The challenge we face, as people and churches, in our fight to survive:
“The ‘ultimate concern’ of most church members is not the worship and service of Christ in evangelistic mission and social compassion, but rather survival and success in their secular vocation. The church is a spoke on the wheel of life connected to the secular hub. It is a departmental sub-concern, not the organizing center of all other concerns. Church members who have been conditioned all their lives to devote themselves to building their own kingdom and whose flesh naturally gravitates in that direction anyway find it hard to invest much energy in the kingdom of God.
They go to church once or twice a week and punch the clock, so to speak, fulfilling their ‘church obligation’ by sitting passively and listening critically or approvingly to the pastor’s teaching. Sometimes with great effort they can be maneuvered into some active role in the church’s program, like a trained seal in a circus act, but their hearts are not fully in it. They may repeat the catchwords of the theology of grace, but many have little deep awareness they and other Christians are ‘accepted in the beloved.’ Since their understanding of justification is marginal or unreal – anchored not to Christ but to some conversion experience in the past or to an imagined present state of goodness in their lives – they know little of the dynamic of justification.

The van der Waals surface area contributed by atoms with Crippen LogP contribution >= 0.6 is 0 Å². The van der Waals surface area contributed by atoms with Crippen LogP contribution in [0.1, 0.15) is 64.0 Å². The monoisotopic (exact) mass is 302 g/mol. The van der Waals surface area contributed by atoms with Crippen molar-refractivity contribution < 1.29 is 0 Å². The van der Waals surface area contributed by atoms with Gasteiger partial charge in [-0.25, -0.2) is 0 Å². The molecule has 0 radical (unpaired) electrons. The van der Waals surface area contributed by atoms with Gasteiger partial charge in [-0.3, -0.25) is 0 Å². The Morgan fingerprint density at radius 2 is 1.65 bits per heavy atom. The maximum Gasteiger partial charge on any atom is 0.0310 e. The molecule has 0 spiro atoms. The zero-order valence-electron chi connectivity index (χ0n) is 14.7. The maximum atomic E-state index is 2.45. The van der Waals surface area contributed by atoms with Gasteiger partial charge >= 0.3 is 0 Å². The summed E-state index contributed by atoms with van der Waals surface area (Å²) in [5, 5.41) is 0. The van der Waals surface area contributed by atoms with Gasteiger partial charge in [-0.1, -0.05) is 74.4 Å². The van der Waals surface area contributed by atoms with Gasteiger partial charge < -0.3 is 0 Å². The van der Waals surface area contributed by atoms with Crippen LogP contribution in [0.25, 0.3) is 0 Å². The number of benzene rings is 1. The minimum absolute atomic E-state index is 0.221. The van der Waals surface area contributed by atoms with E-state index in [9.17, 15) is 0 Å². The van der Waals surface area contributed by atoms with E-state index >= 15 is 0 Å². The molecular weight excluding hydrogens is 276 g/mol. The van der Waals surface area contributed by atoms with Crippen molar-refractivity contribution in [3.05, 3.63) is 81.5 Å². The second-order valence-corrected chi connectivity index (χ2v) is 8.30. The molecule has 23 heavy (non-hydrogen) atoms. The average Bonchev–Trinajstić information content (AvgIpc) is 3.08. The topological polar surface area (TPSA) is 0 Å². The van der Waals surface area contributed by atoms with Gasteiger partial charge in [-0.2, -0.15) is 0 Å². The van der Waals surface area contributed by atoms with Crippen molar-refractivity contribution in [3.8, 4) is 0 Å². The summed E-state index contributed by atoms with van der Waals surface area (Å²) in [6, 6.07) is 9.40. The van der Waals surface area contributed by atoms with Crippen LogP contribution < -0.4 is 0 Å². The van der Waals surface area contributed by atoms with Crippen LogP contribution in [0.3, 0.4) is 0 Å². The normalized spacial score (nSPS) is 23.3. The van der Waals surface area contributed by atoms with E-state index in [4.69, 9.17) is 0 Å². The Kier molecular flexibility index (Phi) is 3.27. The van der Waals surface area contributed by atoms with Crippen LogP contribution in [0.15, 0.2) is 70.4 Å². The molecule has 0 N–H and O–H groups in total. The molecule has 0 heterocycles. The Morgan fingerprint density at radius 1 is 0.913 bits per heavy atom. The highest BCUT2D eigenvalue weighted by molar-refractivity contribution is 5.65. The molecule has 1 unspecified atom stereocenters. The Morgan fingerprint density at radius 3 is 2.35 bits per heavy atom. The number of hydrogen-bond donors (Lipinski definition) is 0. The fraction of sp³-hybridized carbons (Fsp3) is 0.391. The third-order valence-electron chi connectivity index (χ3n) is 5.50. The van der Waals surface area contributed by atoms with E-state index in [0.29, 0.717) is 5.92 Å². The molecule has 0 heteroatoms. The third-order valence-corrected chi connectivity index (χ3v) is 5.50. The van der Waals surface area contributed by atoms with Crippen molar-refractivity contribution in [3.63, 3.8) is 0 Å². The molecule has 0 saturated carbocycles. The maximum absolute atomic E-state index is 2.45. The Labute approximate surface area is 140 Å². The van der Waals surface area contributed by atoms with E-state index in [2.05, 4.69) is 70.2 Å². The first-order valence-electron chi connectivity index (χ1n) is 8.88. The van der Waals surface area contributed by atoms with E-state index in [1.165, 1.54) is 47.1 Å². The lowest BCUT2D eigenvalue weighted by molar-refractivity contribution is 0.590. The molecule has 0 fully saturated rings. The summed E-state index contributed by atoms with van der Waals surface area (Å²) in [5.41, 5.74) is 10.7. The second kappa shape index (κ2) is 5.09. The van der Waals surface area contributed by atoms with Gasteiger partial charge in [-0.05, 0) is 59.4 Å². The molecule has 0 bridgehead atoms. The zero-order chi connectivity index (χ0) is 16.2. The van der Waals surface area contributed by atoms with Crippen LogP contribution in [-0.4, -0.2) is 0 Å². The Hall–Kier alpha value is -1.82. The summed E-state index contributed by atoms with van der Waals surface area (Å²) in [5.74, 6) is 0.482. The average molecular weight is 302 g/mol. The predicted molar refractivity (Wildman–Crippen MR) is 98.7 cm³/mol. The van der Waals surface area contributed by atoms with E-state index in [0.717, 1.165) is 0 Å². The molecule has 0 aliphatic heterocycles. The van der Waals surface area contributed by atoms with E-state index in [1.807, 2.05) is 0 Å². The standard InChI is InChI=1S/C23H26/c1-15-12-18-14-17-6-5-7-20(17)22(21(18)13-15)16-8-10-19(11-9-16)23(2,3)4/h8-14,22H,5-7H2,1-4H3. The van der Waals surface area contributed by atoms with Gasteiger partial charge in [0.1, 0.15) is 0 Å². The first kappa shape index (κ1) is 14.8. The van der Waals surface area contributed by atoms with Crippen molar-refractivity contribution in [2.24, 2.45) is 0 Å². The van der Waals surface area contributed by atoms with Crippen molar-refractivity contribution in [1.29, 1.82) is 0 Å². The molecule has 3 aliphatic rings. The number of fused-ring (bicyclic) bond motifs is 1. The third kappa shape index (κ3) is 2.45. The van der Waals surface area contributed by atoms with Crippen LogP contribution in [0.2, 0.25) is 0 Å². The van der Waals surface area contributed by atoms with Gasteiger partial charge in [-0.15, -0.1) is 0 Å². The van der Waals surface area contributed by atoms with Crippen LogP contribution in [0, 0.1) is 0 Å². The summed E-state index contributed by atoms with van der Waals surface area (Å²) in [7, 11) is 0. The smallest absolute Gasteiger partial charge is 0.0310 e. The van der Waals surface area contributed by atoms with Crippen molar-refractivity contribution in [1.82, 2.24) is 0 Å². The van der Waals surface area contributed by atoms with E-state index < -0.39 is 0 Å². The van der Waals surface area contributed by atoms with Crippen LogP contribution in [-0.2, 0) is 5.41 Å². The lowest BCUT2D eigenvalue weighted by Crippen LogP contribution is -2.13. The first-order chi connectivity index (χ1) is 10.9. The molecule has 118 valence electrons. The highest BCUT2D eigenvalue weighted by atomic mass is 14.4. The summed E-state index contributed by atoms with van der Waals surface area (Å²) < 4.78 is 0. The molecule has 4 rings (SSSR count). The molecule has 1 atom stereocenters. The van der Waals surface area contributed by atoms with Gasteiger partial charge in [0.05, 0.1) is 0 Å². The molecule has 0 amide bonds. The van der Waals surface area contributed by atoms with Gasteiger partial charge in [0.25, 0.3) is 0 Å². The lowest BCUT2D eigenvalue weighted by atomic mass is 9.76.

Their understanding of sin focuses upon behavioral externals which they can eliminate from their lives by a little will power and ignores the great submerged continents of pride, covetousness and hostility beneath the surface. Thus their pharisaism defends them both against full involvement in the church’s mission and against full subjection of their inner lives to the authority of Christ.”
—Richard Lovelace, Dynamics of Spiritual Renewal, page 204-05.
Questions » How do you see this in your own heart? In your community?